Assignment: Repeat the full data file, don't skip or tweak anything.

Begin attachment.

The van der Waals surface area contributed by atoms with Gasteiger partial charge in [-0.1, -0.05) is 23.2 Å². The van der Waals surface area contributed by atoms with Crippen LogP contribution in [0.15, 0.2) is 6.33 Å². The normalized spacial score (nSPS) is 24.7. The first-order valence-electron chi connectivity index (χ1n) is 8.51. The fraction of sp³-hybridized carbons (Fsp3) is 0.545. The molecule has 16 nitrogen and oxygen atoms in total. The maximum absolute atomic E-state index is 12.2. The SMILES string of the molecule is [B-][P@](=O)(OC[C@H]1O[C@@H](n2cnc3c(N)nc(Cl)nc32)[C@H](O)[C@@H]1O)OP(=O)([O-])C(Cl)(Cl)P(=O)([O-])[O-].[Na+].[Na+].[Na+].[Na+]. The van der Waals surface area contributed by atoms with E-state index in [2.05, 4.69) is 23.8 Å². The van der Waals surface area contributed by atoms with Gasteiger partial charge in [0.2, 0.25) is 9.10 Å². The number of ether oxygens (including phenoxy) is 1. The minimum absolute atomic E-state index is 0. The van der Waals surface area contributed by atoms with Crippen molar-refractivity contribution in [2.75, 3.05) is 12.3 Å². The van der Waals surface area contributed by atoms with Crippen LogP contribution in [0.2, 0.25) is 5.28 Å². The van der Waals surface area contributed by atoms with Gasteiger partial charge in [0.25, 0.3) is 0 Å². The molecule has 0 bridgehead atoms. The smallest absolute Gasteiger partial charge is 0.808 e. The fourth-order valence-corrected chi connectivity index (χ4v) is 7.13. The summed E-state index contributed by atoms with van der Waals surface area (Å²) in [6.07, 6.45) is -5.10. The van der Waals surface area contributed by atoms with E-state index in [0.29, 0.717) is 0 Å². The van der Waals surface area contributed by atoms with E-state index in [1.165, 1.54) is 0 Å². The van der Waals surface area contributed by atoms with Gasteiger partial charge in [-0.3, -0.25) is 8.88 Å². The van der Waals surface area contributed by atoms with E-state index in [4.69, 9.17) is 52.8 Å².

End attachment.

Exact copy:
The van der Waals surface area contributed by atoms with Gasteiger partial charge in [-0.1, -0.05) is 23.2 Å². The van der Waals surface area contributed by atoms with Crippen LogP contribution in [0.15, 0.2) is 6.33 Å². The normalized spacial score (nSPS) is 24.7. The first-order valence-electron chi connectivity index (χ1n) is 8.51. The fraction of sp³-hybridized carbons (Fsp3) is 0.545. The molecule has 16 nitrogen and oxygen atoms in total. The maximum absolute atomic E-state index is 12.2. The SMILES string of the molecule is [B-][P@](=O)(OC[C@H]1O[C@@H](n2cnc3c(N)nc(Cl)nc32)[C@H](O)[C@@H]1O)OP(=O)([O-])C(Cl)(Cl)P(=O)([O-])[O-].[Na+].[Na+].[Na+].[Na+]. The van der Waals surface area contributed by atoms with E-state index in [2.05, 4.69) is 23.8 Å². The van der Waals surface area contributed by atoms with Gasteiger partial charge in [0.2, 0.25) is 9.10 Å². The number of ether oxygens (including phenoxy) is 1. The minimum absolute atomic E-state index is 0. The van der Waals surface area contributed by atoms with Crippen molar-refractivity contribution in [2.75, 3.05) is 12.3 Å². The van der Waals surface area contributed by atoms with Crippen LogP contribution in [0.2, 0.25) is 5.28 Å². The van der Waals surface area contributed by atoms with Gasteiger partial charge in [0.25, 0.3) is 0 Å². The molecule has 0 bridgehead atoms. The smallest absolute Gasteiger partial charge is 0.808 e. The fourth-order valence-corrected chi connectivity index (χ4v) is 7.13. The summed E-state index contributed by atoms with van der Waals surface area (Å²) in [6.07, 6.45) is -5.10. The van der Waals surface area contributed by atoms with E-state index in [0.29, 0.717) is 0 Å². The van der Waals surface area contributed by atoms with E-state index in [1.165, 1.54) is 0 Å². The van der Waals surface area contributed by atoms with Gasteiger partial charge in [-0.3, -0.25) is 8.88 Å². The van der Waals surface area contributed by atoms with E-state index in [4.69, 9.17) is 52.8 Å².